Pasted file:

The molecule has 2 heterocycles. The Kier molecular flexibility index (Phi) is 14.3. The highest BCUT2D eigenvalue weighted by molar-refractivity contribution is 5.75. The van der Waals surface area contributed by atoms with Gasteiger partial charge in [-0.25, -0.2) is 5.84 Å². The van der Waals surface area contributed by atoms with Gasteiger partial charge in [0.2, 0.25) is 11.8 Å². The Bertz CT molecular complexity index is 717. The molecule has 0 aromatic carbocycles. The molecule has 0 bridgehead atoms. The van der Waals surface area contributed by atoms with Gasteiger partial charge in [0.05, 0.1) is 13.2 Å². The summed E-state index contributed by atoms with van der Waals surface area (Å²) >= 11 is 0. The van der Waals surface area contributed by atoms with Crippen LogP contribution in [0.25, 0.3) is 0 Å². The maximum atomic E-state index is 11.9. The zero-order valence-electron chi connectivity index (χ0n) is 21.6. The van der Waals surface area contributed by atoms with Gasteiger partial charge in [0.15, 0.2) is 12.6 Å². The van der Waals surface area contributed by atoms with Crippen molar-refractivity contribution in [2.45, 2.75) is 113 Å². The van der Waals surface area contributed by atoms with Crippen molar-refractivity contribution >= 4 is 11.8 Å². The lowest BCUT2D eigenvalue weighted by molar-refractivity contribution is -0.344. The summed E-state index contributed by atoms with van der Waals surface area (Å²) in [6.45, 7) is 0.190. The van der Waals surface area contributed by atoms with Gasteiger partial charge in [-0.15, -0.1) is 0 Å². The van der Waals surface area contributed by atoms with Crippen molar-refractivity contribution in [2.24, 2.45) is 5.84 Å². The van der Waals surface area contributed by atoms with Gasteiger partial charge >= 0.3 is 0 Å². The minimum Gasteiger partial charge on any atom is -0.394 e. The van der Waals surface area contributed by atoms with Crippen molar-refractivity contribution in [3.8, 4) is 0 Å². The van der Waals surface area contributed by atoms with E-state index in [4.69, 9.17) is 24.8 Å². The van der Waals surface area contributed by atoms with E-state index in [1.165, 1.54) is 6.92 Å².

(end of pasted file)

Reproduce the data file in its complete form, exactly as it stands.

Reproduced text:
The molecule has 2 heterocycles. The Kier molecular flexibility index (Phi) is 14.3. The highest BCUT2D eigenvalue weighted by molar-refractivity contribution is 5.75. The van der Waals surface area contributed by atoms with Gasteiger partial charge in [-0.25, -0.2) is 5.84 Å². The van der Waals surface area contributed by atoms with Gasteiger partial charge in [0.2, 0.25) is 11.8 Å². The Bertz CT molecular complexity index is 717. The molecule has 0 aromatic carbocycles. The molecule has 0 bridgehead atoms. The van der Waals surface area contributed by atoms with Gasteiger partial charge in [0.05, 0.1) is 13.2 Å². The summed E-state index contributed by atoms with van der Waals surface area (Å²) >= 11 is 0. The van der Waals surface area contributed by atoms with Crippen LogP contribution in [0.25, 0.3) is 0 Å². The maximum atomic E-state index is 11.9. The zero-order valence-electron chi connectivity index (χ0n) is 21.6. The van der Waals surface area contributed by atoms with Gasteiger partial charge in [0.15, 0.2) is 12.6 Å². The van der Waals surface area contributed by atoms with Crippen molar-refractivity contribution in [2.45, 2.75) is 113 Å². The van der Waals surface area contributed by atoms with Crippen molar-refractivity contribution >= 4 is 11.8 Å². The lowest BCUT2D eigenvalue weighted by molar-refractivity contribution is -0.344. The summed E-state index contributed by atoms with van der Waals surface area (Å²) in [6.45, 7) is 0.190. The van der Waals surface area contributed by atoms with Gasteiger partial charge in [-0.15, -0.1) is 0 Å². The van der Waals surface area contributed by atoms with Crippen molar-refractivity contribution in [2.24, 2.45) is 5.84 Å². The van der Waals surface area contributed by atoms with Gasteiger partial charge >= 0.3 is 0 Å². The minimum Gasteiger partial charge on any atom is -0.394 e. The van der Waals surface area contributed by atoms with Crippen molar-refractivity contribution in [3.8, 4) is 0 Å². The van der Waals surface area contributed by atoms with E-state index in [4.69, 9.17) is 24.8 Å². The van der Waals surface area contributed by atoms with E-state index in [1.165, 1.54) is 6.92 Å².